New team of scientists formed to develop hydrogen storage technology

How to store surplus energy from renewables? That's the billion-dollar question that a new international collaboration of European and Japanese scientists is trying to solve.

Surplus electricity is used to electrolyse water, splitting it into its constituent parts of oxygen and hydrogen. Photo courtesy of the Universita di Corsica

Surplus electricity is used to electrolyse water, splitting it into its constituent parts of oxygen and hydrogen. Photo courtesy of the Universita di Corsica

The researchers are working on hydrogen storage which, as the name suggest, allows excess energy from renewables to be stored as hydrogen.

The extra electricity is used to electrolyse water, splitting it into its constituent parts of oxygen and hydrogen. The hydrogen can then be used in fuel cells to create electricity directly, or can be converted to methane and used to power conventional gas turbine generators.

The technology solves one of the main problems of renewable energy – intermittency – whereby a technology in ideal conditions generates more electricity than can be used by the grid, but not enough electricity at other times.

Researchers involved in the new collaboration – which focuses specifically on specialised metal-hydride materials that can cheaply and efficiently store hydrogen – say their progress has been significantly expedited by the confluence of cultures and ideas.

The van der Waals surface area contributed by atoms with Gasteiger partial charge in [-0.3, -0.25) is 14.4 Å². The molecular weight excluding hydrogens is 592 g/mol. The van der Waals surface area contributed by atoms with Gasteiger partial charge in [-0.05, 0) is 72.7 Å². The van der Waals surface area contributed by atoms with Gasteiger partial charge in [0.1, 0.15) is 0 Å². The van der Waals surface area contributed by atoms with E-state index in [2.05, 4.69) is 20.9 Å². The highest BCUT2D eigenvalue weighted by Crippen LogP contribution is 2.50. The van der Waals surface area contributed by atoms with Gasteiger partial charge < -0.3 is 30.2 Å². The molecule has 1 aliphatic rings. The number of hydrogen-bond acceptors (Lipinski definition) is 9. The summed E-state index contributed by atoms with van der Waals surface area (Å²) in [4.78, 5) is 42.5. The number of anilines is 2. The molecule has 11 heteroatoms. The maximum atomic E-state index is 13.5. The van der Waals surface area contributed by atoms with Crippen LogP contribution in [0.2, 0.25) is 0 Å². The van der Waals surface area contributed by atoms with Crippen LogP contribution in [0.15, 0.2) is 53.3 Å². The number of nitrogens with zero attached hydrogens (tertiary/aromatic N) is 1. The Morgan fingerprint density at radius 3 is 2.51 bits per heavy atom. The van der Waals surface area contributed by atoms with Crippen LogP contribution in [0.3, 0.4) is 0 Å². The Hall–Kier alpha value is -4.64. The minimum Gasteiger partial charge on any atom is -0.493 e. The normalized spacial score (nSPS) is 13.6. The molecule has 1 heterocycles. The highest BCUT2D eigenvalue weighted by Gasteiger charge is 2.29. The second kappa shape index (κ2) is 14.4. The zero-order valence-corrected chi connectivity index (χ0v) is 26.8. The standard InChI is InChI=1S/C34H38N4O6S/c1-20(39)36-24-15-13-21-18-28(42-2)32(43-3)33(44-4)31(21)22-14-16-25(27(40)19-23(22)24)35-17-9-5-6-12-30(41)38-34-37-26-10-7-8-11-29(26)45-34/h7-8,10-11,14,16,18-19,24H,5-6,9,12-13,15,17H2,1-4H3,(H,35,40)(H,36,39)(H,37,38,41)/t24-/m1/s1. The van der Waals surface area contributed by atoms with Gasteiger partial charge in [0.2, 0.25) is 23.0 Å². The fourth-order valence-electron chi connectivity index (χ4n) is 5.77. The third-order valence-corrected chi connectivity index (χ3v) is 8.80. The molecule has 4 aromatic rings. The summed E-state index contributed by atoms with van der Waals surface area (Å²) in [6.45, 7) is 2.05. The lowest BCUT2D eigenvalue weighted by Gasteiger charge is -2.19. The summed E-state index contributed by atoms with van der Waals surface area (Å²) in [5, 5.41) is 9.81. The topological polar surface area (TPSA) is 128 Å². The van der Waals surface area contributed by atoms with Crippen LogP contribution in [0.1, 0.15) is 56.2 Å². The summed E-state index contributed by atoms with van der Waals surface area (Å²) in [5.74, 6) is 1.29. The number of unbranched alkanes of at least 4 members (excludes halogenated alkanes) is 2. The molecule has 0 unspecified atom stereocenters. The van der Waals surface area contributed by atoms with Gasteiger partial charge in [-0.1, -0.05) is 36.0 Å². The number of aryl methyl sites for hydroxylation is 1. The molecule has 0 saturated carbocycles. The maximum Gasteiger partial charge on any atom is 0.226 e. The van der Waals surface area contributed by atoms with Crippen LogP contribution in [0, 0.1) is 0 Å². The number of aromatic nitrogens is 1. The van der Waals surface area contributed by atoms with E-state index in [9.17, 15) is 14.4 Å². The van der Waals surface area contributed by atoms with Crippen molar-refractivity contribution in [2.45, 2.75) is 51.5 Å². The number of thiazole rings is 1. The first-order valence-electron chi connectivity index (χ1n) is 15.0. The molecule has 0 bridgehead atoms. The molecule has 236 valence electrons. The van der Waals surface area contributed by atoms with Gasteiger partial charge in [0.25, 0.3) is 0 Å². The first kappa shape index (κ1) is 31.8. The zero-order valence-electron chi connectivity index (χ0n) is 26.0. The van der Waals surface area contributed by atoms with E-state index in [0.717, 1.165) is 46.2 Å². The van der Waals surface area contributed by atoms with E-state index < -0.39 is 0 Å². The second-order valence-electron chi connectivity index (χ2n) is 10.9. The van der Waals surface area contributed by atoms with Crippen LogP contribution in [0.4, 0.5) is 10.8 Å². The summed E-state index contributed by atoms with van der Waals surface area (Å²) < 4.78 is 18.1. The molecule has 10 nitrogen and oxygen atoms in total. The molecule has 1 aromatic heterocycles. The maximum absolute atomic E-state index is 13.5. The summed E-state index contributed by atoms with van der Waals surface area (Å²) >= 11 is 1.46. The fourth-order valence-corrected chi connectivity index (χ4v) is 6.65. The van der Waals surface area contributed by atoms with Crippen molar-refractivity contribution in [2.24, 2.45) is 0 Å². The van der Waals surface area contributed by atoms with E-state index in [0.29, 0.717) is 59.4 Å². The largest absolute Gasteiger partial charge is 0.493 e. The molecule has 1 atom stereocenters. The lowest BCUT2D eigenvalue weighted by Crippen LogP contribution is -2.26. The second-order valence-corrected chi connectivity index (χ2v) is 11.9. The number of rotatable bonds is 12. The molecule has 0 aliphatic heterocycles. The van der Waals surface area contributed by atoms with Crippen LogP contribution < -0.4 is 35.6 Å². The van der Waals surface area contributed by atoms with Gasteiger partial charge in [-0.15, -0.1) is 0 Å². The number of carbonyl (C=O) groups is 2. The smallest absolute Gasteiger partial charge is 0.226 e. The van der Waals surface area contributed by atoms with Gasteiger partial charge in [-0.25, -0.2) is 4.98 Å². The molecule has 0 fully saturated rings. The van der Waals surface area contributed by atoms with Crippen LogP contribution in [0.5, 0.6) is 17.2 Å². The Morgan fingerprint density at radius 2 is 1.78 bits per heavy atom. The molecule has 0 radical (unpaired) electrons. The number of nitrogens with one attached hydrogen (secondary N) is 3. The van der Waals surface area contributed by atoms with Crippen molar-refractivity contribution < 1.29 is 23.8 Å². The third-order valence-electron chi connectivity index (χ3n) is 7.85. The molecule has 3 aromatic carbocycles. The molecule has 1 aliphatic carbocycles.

Japan has been working towards denuclearisation since the Fukushima power plant accident in 2011, while among European nations, Germany is considered the world leader in hydrogen storage and fuel cell technology.

Convenience energy-store

Energy storage is becoming increasingly prominent as renewable output grows; the Renewable Energy Association launched the sector's first trade body, UK Energy Storage, in January of this year.

Last December, UK Power Networks also attempted to solve the intermittency problem with Europe's largest battery storage project. The two-year trial is still underway.

The most mature version of energy storage is pumped hydropower which currently accounts for more than 90% of capacity worldwide. The technology consists of pumping water uphill into large reservoirs when power is abundant and then letting it flow down again to generate power when needed.

Scottish Renewables claims that pumped hydropower storage facilities around the mountains of Scotland would unlock £1bn of investment and deliver 'a massive boost to UK energy security'.

Brad Allen


Tags

| fuel cells | gas | hydrogen | renewables | Scotland

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Energy efficiency & low-carbon
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